Reports from the 12 Federal Reserve Districts described modest economic growth since the last Beige Book report.
Economic activity in April through mid-May increased at a moderate pace in the San Francisco district, while modest growth was reported by Philadelphia, Cleveland, Atlanta, Chicago, St. Louis, and Minneapolis. Chicago noted that the pace of growth slowed, as did Kansas City. Dallas reported that economic activity grew marginally, while New York characterized activity as generally flat since the last report. Several districts noted that contacts had generally optimistic outlooks, with firms expecting growth either to continue at its current pace or to increase.
Manufacturing activity was mixed across districts in April through mid-May. Richmond reported that activity increased on balance, and Atlanta noted that it remained strong. Reports indicated a modest increase in manufacturing output in Cleveland, Chicago, and Minneapolis, and the manufacturing sector in Dallas grew slightly. Activity was flat in San Francisco and fell in New York, Philadelphia, St. Louis, and Kansas City. The outlook for manufacturing improved since the last report in Philadelphia, Cleveland, Atlanta, and Kansas City; outlooks in Boston and St. Louis were also positive.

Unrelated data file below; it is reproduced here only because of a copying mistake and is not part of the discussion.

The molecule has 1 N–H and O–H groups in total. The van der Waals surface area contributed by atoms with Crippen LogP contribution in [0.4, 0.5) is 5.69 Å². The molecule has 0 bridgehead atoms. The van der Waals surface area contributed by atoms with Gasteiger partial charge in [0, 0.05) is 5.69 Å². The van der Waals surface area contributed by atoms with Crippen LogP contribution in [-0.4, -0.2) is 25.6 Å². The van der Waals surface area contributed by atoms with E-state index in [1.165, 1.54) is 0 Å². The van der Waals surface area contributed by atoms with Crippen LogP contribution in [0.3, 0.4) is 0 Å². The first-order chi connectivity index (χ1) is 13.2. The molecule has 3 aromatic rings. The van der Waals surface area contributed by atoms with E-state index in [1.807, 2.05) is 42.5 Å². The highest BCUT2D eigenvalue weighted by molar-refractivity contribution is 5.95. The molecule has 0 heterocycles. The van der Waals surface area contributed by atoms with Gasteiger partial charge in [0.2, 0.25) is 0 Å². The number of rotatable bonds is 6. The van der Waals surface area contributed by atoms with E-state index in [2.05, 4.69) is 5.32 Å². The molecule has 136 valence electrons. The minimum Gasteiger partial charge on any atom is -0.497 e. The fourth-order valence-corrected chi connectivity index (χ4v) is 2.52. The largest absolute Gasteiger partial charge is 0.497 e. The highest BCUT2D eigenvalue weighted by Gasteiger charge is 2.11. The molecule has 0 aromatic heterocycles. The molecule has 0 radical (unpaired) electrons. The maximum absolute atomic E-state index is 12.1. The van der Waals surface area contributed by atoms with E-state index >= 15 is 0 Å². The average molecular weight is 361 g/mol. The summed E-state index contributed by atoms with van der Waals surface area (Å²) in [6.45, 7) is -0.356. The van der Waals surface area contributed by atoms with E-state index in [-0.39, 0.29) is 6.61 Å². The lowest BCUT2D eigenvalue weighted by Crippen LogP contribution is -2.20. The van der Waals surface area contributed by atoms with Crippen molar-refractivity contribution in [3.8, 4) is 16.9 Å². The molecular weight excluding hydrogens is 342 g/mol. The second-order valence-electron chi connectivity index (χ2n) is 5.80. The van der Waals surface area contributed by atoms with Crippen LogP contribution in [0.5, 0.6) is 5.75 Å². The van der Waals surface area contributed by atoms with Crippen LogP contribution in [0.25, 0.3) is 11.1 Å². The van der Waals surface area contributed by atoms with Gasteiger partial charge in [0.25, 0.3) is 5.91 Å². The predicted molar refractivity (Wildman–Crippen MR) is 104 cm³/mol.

Crop conditions were promising in many districts, but low commodity prices continued to put pressure on agricultural incomes. The energy sector remained weak. Employment grew modestly since the last report, but tight labor markets were widely noted; wages grew modestly, and price pressure grew slightly in most Districts.
Construction and real estate activity generally expanded since the last report, and the overall outlook among contacts remained positive. Residential construction increased in most districts but was mixed in Richmond and Dallas, where some markets saw a decline in single-family construction.
Consumer spending was up modestly on balance in many districts, though contacts in the Boston, Cleveland, Minneapolis, and Dallas districts reported mixed or flat activity, and New York reported weakened sales. Overall loan demand was up moderately in all but one of the Districts that reported it, and many districts reported steady to good credit availability.
Many districts reported modest growth in nonfinancial services.
Crop conditions were promising in many districts, but low commodity prices continued to put pressure on agricultural incomes.
Employment grew modestly since the last report, but tight labor markets were widely noted; wages grew modestly, and price pressure grew slightly in most districts. The energy sector remained weak.